We can say it until we are blue in the face, “Do not pay the ransom, ever. Period." Even when your small or medium-sized business (SMB) is the victim of a ransomware attack, do not pay the hackers.
Paying the ransom only leads to more problems for your organization in the long term. It is a short-sighted strategy that does not guarantee you will get your data back and encourages hackers to attack you again. Yet, despite these warnings, cyber insurance companies and others have encouraged companies to pay the ransom, as a quick means to restore operations. We need to cover the consequences again and help victims avoid paying a ransom twice.
Federal Bureau of Investigation (FBI) Ransomware Recommendation
"The FBI does not advocate paying a ransom, in part because it does not guarantee an organization will regain access to its data. In some cases, victims who paid a ransom were never provided with decryption keys. In addition, due to flaws in the encryption algorithms of certain malware variants, victims may not be able to recover some or all their data even with a valid decryption key. Paying ransoms emboldens criminals to target other organizations and provides an alluring and lucrative enterprise to other criminals." – FBI, Internet Crime Compliance Center
Even if the bad guys were to give you a key that actually unlocks your systems (which is not guaranteed—criminals are not the most trustworthy people), you do not know what copies of the data exist or who might now have access to it. Your systems might still harbor latent malware or other infections that make you vulnerable to repeated attacks. Because the hackers know you will pay up, you are going to get hacked again. Like any business, ransomware hackers love repeat customers. Do not listen to insurance providers who think they can save money when you pay a ransom.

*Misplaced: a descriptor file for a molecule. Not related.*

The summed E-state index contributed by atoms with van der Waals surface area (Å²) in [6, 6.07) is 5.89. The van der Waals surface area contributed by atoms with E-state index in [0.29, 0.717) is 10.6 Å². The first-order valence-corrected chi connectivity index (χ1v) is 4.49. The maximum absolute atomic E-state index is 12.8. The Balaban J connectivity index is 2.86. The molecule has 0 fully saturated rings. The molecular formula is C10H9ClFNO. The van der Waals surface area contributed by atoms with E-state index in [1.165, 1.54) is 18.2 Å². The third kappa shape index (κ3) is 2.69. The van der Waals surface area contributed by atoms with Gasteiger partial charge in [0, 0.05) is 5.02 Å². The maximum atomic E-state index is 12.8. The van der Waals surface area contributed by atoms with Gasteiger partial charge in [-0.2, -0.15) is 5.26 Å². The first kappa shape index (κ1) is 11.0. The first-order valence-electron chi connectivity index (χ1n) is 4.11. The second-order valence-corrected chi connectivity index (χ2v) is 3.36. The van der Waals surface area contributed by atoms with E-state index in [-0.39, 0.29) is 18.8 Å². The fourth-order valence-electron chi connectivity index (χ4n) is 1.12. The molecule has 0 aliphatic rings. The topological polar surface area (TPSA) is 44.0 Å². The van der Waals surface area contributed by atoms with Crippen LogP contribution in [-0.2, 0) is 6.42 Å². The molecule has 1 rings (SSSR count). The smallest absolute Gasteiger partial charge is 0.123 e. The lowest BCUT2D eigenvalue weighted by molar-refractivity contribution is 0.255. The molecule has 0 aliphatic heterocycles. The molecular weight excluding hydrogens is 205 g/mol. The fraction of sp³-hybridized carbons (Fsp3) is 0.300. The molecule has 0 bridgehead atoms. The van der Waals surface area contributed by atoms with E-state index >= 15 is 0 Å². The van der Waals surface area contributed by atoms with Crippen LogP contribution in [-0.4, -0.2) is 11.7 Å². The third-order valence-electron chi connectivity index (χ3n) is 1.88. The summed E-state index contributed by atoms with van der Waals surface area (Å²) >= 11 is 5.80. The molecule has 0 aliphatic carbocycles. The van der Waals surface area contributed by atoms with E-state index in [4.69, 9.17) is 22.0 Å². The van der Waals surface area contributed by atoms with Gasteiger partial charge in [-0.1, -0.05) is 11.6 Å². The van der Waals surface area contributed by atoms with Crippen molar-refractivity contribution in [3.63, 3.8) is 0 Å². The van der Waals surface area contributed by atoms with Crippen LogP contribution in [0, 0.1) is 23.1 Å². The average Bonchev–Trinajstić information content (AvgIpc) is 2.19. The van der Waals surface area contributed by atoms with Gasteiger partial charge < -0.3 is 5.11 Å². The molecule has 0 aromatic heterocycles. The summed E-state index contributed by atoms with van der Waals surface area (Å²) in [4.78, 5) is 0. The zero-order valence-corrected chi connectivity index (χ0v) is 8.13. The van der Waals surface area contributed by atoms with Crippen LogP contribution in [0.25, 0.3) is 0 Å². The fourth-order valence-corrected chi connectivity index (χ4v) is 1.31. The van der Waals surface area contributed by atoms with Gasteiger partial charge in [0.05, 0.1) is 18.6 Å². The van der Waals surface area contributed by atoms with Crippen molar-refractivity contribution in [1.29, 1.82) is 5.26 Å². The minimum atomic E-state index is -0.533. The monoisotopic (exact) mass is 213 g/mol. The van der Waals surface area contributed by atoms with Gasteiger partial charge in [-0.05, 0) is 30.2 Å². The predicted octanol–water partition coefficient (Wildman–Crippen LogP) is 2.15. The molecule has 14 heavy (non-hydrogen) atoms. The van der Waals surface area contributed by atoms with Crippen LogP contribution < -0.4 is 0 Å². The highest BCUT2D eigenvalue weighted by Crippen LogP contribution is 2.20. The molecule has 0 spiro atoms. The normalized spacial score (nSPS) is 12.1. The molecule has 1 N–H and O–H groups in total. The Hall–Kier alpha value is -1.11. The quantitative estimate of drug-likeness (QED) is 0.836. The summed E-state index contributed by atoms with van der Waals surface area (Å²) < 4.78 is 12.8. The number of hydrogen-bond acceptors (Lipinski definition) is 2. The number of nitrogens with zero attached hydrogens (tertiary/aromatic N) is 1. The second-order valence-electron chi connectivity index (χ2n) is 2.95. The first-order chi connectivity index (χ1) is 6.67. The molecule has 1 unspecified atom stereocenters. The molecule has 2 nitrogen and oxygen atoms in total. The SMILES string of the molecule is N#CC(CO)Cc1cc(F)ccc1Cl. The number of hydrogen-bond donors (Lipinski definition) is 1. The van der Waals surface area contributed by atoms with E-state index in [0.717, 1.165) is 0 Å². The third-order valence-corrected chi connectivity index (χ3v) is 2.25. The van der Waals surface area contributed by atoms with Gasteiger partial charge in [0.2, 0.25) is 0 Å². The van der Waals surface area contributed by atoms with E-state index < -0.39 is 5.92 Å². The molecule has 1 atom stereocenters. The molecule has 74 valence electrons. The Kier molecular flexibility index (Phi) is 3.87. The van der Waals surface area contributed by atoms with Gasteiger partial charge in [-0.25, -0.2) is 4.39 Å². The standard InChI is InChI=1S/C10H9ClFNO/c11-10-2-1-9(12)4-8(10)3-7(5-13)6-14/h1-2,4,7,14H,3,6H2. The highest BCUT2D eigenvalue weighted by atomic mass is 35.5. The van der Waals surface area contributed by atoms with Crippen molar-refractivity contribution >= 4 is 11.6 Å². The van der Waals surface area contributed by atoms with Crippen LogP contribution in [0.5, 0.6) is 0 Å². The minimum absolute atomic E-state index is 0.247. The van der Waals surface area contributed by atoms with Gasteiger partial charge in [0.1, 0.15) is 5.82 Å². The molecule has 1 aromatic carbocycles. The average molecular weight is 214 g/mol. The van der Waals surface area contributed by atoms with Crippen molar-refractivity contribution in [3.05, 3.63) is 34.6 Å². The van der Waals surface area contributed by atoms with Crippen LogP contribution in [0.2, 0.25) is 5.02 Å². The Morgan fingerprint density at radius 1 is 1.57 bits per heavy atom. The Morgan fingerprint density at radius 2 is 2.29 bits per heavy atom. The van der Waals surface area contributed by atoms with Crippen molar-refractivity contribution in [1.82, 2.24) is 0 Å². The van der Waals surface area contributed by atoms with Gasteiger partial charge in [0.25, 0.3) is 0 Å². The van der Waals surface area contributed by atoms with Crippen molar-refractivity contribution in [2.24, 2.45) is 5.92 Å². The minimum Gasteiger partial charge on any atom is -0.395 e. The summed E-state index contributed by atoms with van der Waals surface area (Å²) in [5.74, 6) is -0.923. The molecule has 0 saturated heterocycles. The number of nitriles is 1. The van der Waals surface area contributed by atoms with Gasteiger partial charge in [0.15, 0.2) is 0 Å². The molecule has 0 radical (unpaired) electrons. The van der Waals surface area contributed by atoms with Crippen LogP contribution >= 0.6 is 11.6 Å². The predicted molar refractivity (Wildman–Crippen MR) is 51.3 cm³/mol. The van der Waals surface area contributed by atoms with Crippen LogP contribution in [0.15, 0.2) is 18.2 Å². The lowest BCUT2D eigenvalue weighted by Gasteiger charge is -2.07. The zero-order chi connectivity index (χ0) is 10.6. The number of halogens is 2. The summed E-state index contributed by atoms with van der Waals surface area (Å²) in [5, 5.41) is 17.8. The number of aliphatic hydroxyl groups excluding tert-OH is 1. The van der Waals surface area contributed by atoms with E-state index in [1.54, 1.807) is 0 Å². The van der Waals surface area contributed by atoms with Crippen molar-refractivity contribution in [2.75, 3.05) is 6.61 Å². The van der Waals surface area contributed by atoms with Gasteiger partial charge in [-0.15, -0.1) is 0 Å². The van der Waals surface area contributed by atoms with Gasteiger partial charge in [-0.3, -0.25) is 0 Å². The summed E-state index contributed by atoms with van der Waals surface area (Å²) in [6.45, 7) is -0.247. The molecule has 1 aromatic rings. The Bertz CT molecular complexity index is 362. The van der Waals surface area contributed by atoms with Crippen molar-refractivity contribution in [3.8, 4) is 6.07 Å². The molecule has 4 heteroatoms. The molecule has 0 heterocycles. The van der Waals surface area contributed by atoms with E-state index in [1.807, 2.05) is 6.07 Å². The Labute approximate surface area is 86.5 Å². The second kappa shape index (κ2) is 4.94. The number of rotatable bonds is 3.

It helps to think of this as a kind of business model that hackers are using. They identify their best customers (i.e., people who pay them ransoms) and then work to garner a greater share of that customer’s wallet. When you pay up, you are going to get hacked again.
Already Paid A Ransom, What Should You Do Next?
Avoid paying ransoms again. Start by admitting you have an ongoing cybersecurity problem. The hackers are coming back. 95% of the time when you get robbed, you get hit again after you have replaced all your stuff. Ransomware is not like some one-and-done art theft. After you have paid a ransom, the hackers will be back for more money.
So, get ready for the bad guys’ return; find out how they got into your information technology (IT) network system. Do a root cause analysis, including:
- Is your business cybersecurity lax?
- Does the firewall have vulnerabilities?
- Did an employee fall victim to a phishing email?
Next, identify where the hackers originate by tracking the Internet Protocol (IP) address used to launch the attack. Close that loop by blocking said IP. As an added precaution, set your firewall to block IPs from any geographies where you are not doing business. Test these new defenses to make sure they work and will prevent the bad guys from coming back.
When it comes time to validate these steps work, you need to have business interruption (BI) / disaster recovery (DR) plans in place. BI/DR plans ensure business continuity and your ability to replace lost data from backups.
Prepare a well-defined incident response (IR) plan that enable you identify attacks, minimize the damage, and reduce the cost of a cyberattack. Train your people what to do and what not to do in the event of a cyberattack. Then, test them regularly (like in a fire drill). Think carefully about whether your organization can implement these steps. Are you sufficiently staffed to do this on your own? You probably need outside help to defend your business.
Check out our white paper, The Rise of Ransomware-as-a-Service for more information on steps to mitigate ransomware.
End Ransom Demands Now
Have you suffered ransomware infections in the past, or are you facing a ransom demand right now? Then call ActZero today at 1-855-917-4981. We offer incident response services to our small and medium-sized clients. In addition, our managed detection and response (MDR) service proactively protects against ransomware attacks. Stop suffering and call now!
For more information on the latest ransomware threats, check out our white paper.